Mozart’s Die Zauberflöte (Center Stage Opera, CA)
Tamino is a human boy who is pulled from reality into a fantastical, cartoonish world full of animal/human hybrids. As a family-focused production, Dylan focuses on the comedy and the magical aspects of this fairytale. Throughout the opera, we see Tamino grow from a boy into a man.

Gounod’s Faust (Center Stage Opera, CA)
Set to resemble a Twilight Zone episode with the live staged production presented in black and white (using sets, costumes, makeup, and lighting), this production emphasizes the cruel, petty game played by God and the Devil, and their utter disregard for the innocent people they use as pawns in their battle to prove their power. But what is real and what is imagined? Audiences can decide for themselves once they see the quintessential Twilight Zone ending. 

Rossini’s Il barbiere di Siviglia (Center Stage Opera, CA)
This hilarious comedy is told through some of TV’s most popular and ridiculous reality shows, including “The Bachelor”, “The Jerry Springer Show”, “American Idol”, and “The Real Housewives of New Jersey”, with a special appearance by Consuela from “Family Guy”.

J. Strauss II’s Die Fledermaus (Center Stage Opera, CA)
Dylan F. Thomas sets this operetta as a 1970’s sitcom, similar to “Three’s Company”. Die Fledermaus is a farce, and the most visually stunning and easily accessible example of a farce to our modern audience is the 1970’s sitcom, which utilizes mistaken identity, innuendo, and physical comedy to get the audience cackling.

Puccini’s Madama Butterfly (Center Stage Opera, CA)
Set in Nagasaki in 1953, at the end of the Korean War:  The people of Nagasaki were the second to be hit with the atom bomb during WWII, and therefore had a heightened distrust of America. They were weak and wounded — the perfect reason for Cio-Cio San’s family to hate the Americans and to ostracize her for falling in love with one.

Verdi’s La traviata (Center Stage Opera, CA)
Set in France in the late 1930s, before the Nazi invasion of France, this setting illustrates how the Vichy and the Nazis were slowly killing France from the inside, just as Violetta’s illness is slowly killing her from the inside. As Violetta begins to recover, there is hope for her, just as there is hope for France. Violetta, though, decides to sacrifice herself to save Alfredo’s family. In the final act of the opera, we see Alfredo return to Violetta only as a hallucination and Violetta dies alone, thus making her sacrifice even more meaningful and tragic.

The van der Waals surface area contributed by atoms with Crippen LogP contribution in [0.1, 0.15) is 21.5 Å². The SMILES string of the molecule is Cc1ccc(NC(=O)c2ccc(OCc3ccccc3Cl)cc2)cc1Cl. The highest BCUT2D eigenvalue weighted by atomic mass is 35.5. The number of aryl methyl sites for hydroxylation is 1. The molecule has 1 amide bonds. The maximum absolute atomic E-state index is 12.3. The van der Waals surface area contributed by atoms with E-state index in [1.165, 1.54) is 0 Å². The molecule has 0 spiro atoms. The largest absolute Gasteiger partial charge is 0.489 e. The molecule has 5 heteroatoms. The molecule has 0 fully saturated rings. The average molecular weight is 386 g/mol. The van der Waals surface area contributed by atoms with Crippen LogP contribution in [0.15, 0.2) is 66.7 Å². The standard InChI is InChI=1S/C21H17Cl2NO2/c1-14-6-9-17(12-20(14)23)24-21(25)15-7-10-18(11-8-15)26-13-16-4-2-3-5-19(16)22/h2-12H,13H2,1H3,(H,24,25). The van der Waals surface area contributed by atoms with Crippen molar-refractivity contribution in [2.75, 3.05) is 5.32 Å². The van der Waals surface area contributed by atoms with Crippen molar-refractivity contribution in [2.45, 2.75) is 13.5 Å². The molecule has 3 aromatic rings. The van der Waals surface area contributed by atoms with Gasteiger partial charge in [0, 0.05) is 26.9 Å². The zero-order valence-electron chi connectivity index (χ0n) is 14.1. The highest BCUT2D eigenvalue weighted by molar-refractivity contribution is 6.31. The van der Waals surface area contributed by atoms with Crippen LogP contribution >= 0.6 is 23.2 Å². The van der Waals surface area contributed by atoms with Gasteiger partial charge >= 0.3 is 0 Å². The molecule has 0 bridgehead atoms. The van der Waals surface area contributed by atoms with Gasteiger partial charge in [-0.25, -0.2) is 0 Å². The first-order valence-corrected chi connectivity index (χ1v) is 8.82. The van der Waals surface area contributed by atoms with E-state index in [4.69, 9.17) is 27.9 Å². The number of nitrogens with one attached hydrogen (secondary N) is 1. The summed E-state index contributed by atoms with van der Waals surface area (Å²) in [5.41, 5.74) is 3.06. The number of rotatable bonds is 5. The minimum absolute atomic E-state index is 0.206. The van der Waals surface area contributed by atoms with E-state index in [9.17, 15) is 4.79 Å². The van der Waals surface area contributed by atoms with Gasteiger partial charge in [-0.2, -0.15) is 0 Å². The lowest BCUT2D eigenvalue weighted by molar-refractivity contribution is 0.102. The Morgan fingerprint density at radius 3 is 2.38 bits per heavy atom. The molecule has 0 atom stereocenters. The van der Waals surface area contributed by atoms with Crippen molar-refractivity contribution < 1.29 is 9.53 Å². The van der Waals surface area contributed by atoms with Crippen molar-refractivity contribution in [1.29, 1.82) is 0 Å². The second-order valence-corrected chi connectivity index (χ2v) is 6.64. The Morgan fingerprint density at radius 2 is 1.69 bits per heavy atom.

Puccini’s Tosca (Center Stage Opera, CA)
In this production, we see Scarpia as a Cardinal of the church which highlights the evil and hypocrisy of those who use the guise of religion as a scapegoat for their hunger for power and to satiate their most animalistic desires.

Donizetti’s L’elisir d’amore (Center Stage Opera, CA – first premiered in 2008)
Updated to a high school campus in 1985, this production takes inspiration from the John Hughes teen comedies of the ’80s – Adina becomes the head cheerleader, Nemorino is the nerdy school mascot, Belcore is the football quarterback, Giannetta is Adina’s best gal pal, and Dulcamara is the sleazy substitute teacher who goes from school to school peddling his performance enhancing drugs (who ultimately gets arrested in the end).

Westin/Thomas’ Marie’s Orchard (Center Stage Opera (CA) World Premiere 2011)
Inspired by Willa Cather’s novel, O, Pioneers, this new opera, with a libretto by Dylan F. Thomas, focuses on the love triangle between Marie, her abusive husband, and the man she truly loves. This opera takes a hard look at relationships, love, and loss, with poetic text and gloriously sweeping orchestral and vocal lines.

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